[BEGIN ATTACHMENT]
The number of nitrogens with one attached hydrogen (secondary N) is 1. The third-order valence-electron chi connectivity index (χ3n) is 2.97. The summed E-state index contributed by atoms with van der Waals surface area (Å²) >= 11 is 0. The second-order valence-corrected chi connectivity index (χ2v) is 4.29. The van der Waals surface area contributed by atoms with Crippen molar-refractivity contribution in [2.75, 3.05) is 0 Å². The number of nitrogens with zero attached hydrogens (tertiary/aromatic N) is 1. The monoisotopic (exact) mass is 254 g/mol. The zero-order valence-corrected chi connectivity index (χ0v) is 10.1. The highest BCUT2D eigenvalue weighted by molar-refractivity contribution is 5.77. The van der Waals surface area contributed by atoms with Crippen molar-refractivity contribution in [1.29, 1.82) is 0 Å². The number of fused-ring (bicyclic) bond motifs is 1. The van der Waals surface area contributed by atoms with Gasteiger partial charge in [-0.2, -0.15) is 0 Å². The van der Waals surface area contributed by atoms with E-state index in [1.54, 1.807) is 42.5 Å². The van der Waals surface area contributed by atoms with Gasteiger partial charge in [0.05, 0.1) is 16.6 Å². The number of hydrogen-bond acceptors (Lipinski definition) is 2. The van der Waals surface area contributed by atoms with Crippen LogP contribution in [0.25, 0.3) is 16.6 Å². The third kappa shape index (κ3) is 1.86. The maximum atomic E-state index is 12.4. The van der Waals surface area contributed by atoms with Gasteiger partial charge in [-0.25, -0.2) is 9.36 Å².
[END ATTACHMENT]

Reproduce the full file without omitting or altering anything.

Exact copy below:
The number of nitrogens with one attached hydrogen (secondary N) is 1. The third-order valence-electron chi connectivity index (χ3n) is 2.97. The summed E-state index contributed by atoms with van der Waals surface area (Å²) >= 11 is 0. The second-order valence-corrected chi connectivity index (χ2v) is 4.29. The van der Waals surface area contributed by atoms with Crippen molar-refractivity contribution in [2.75, 3.05) is 0 Å². The number of nitrogens with zero attached hydrogens (tertiary/aromatic N) is 1. The monoisotopic (exact) mass is 254 g/mol. The zero-order valence-corrected chi connectivity index (χ0v) is 10.1. The highest BCUT2D eigenvalue weighted by molar-refractivity contribution is 5.77. The van der Waals surface area contributed by atoms with Crippen molar-refractivity contribution in [1.29, 1.82) is 0 Å². The number of fused-ring (bicyclic) bond motifs is 1. The van der Waals surface area contributed by atoms with Gasteiger partial charge in [-0.2, -0.15) is 0 Å². The van der Waals surface area contributed by atoms with E-state index in [1.54, 1.807) is 42.5 Å². The van der Waals surface area contributed by atoms with Gasteiger partial charge in [0.05, 0.1) is 16.6 Å². The number of hydrogen-bond acceptors (Lipinski definition) is 2. The van der Waals surface area contributed by atoms with Crippen LogP contribution in [0.25, 0.3) is 16.6 Å². The third kappa shape index (κ3) is 1.86. The maximum atomic E-state index is 12.4. The van der Waals surface area contributed by atoms with Gasteiger partial charge in [-0.25, -0.2) is 9.36 Å².